Railroads Illustrated Previews

Railfanning in the Shadow of the Pennsy

Norfolk Southern train 67W, with the Pennsy heritage locomotive leading, passes Tipton, Pa. (MP 225), at McFarland Curve. It is taking the signaled siding to CP Antis for Rose Yard on September 20, 2015.

Railfanning in the Shadow of the Pennsy

Railroads Illustrated 2017by Dustin Faust/photos by the author

Born and raised in the railroading town of Altoona, Pa., I have always been exposed to trains in some way. At first, it was exclusively model trains. I spent many evenings with my grandfather and brother running our model trains in the attic. While our model railroad didn’t follow any particular prototype, all the staples of the Keystone State made an appearance, including Penn Central, Lehigh Valley, Conrail, Delaware & Hudson, Amtrak, and of course, the Pennsylvania Railroad. While we featured many lines, the Pennsy always took center stage. It’s hard to escape the influence of the old Pennsylvania Railroad, even 50 years after the last Tuscan Red trains rolled into the history books.

My parents and grandparents all lived within two blocks of one another. We also lived within two blocks of the former PRR main line, near Control Point (“CP”) Slope. I vividly remember the roar of westbound trains up the mountain and the grinding of the brakes as they descended downgrade into town. From time to time, my dad or my brother would take me railfanning. My dad bought both of us a lifetime membership to visit the Horseshoe Curve. We would go up to the curve a few times a year. I remember being completely transfixed by the sheer amount of sensory input Horseshoe Curve throws at its visitors. Trains wrap all the way around you in a 220-degree curve and then disappear behind the mountain faces. The auditory experience is just as overwhelming. You have the locomotives struggling for traction at full throttle, the freight cars grinding against the inside of rail of the curve, and then a set of helper locomotives on the rear of the train shoving it up and over the maximum 1.8 percent grade. I would like to think it was these trips up to the Horseshoe Curve that solidified my interest in trains.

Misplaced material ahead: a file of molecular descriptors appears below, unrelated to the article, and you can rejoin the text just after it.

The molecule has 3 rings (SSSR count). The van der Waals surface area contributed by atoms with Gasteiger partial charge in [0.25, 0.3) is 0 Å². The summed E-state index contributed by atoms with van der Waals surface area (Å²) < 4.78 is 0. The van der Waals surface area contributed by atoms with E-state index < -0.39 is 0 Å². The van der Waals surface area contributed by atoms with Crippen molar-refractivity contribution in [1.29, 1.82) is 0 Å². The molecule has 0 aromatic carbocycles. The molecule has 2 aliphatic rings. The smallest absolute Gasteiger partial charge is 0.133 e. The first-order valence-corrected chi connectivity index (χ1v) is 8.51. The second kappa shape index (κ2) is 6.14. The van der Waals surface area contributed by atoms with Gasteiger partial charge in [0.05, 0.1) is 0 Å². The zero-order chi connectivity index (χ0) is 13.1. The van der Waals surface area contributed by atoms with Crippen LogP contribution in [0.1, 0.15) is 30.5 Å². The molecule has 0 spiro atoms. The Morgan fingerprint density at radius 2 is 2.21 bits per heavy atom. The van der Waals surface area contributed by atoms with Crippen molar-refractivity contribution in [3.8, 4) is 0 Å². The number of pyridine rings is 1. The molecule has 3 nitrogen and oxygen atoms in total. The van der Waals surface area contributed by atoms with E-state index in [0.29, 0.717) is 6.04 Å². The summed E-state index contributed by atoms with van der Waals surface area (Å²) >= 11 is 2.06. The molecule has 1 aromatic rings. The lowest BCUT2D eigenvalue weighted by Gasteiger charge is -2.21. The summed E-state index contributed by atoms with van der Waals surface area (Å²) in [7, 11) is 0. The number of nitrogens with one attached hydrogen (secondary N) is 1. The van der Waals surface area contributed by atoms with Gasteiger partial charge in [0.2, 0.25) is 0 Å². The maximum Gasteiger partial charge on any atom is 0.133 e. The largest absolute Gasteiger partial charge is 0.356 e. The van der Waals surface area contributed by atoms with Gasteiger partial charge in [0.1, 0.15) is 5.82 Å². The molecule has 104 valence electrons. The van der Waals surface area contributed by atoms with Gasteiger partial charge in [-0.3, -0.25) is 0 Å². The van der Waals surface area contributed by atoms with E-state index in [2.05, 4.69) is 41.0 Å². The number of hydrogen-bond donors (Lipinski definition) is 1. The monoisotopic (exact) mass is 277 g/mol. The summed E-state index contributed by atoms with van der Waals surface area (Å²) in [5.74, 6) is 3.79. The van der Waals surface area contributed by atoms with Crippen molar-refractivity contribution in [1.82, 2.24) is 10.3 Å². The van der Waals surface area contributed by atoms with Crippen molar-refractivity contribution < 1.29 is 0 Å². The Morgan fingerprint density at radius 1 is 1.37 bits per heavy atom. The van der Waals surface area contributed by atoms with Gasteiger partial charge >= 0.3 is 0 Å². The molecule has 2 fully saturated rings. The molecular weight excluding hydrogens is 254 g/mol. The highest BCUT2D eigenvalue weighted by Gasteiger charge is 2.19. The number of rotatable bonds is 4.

Railfanning in the Shadow of the Pennsy

Two high hoods wait their turn for cab upgrades at the Juniata Shops, on March 27, 2015. Both locomotives will receive an NS-designed Admiral Cab, which is fabricated at by Curry Rail Services in Hollidaysburg, Pa. 

Railfanning Altoona

I first picked up a camera to take a picture of a train in 2011, starting with my iPhone. I soon upgraded to a hand-me-down “point-and-shoot” that I got from my parents. I did much of my earliest railfanning within Altoona, mostly at Alto Tower (milepost 236.7), CP Slope (MP 237.3), and the Brickyard (MP 238).

Not long after I had started taking photographs, I learned of Norfolk Southern’s plans to close Alto Tower, transferring control of interlockings in Altoona to the Altoona East Dispatcher in Green Tree, Pa., in the Pittsburgh Division offices. The project included replacing the classic Pennsy position lights with new color lights. The ultimate result of the project would be the closure of Alto Tower, last manned railroad tower on the Pittsburgh Line and one of only two towers active on all of NS.

It became an early focus of mine to capture as many photos at the Alto controlled interlockings as possible before they were remote-controlled. The affected interlockings included CP Antis (MP 232.5), CP Homer (MP 234), CP Works (MP 235.6), Alto Tower, and CP Slope.

Often, I would find myself up in the morning taking photographs of trains passing Alto Tower. PRR built Alto in 1915. Alto sits at the west end of Altoona, at the base of the eastern grade of the Alleghenies, right next to the 17th Street Bridge — a perfect perch for taking photos. The tower operator had complete control over all the mainline interlockings in the Altoona area. All inbound and outbound rail traffic had to speak to Alto for railroad east or west.